U.S. congressmen backed extension of government funding until February 18
The U.S. House of Representatives passed a bill Thursday to temporarily fund the federal government until and including February 18.
There were 221 lawmakers in favor of this decision and 212 Republican congressmen opposed. Now this document should be approved by the Senate of Congress, after which it will go to President Joe Biden for signing.
However, the bill may not pass the upper house of the legislature, where Republicans and Democrats are tied. The fact is that it needs 60 votes to pass the procedural vote. A group of Republicans said they would block the document’s passage if they did not get a vote on repealing U.S. President Joe Biden’s administration demands for mandatory vaccinations against the new coronavirus. However, Senate Republican Minority Leader Mitch McConnell said lawmakers would not allow the government’s funding to be cut off. The upper chamber of the legislature is expected to vote on the bill Thursday as well.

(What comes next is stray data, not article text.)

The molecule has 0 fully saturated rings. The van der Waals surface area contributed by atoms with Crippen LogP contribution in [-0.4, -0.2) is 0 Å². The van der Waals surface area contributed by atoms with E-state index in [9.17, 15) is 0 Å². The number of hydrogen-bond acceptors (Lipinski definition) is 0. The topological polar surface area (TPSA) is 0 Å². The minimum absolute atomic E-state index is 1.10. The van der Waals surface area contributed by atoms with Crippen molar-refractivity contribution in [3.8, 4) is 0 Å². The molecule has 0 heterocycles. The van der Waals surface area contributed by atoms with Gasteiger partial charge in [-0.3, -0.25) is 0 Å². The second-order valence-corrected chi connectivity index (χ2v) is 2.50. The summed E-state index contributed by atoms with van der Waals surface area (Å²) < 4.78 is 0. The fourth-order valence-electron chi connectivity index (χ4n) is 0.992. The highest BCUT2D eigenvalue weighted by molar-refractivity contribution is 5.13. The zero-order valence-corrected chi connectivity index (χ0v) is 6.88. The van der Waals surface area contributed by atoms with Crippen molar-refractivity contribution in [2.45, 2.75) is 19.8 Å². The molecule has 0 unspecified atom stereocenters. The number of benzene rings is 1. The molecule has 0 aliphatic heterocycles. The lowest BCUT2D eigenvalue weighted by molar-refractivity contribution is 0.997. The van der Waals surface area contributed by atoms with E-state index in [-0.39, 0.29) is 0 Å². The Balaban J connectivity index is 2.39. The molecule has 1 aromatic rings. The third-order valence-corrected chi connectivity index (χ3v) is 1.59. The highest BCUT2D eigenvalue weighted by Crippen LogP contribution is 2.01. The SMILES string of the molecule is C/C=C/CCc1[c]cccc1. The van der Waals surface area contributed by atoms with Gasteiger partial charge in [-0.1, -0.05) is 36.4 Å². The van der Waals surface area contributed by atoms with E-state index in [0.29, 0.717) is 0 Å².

Previously, Biden expressed confidence that Congress would not allow a situation in which federal agencies would have to temporarily shut down due to a lack of funding extensions. The last time that happened was on Dec. 22, 2018, which resulted in government workers going on forced leave for a record 35 days.
The previous resolution to extend government funding, signed by the president on Oct. 1, expires Friday. In this regard, the Senate must have time to pass the House-approved version of the bill to extend it further by midnight on December 3. On Sept. 30, the previous fiscal year 2021 ended in the U.S., but lawmakers have yet to agree on a full budget for next year. As a result, they are forced to pass temporary resolutions to extend funding for the government.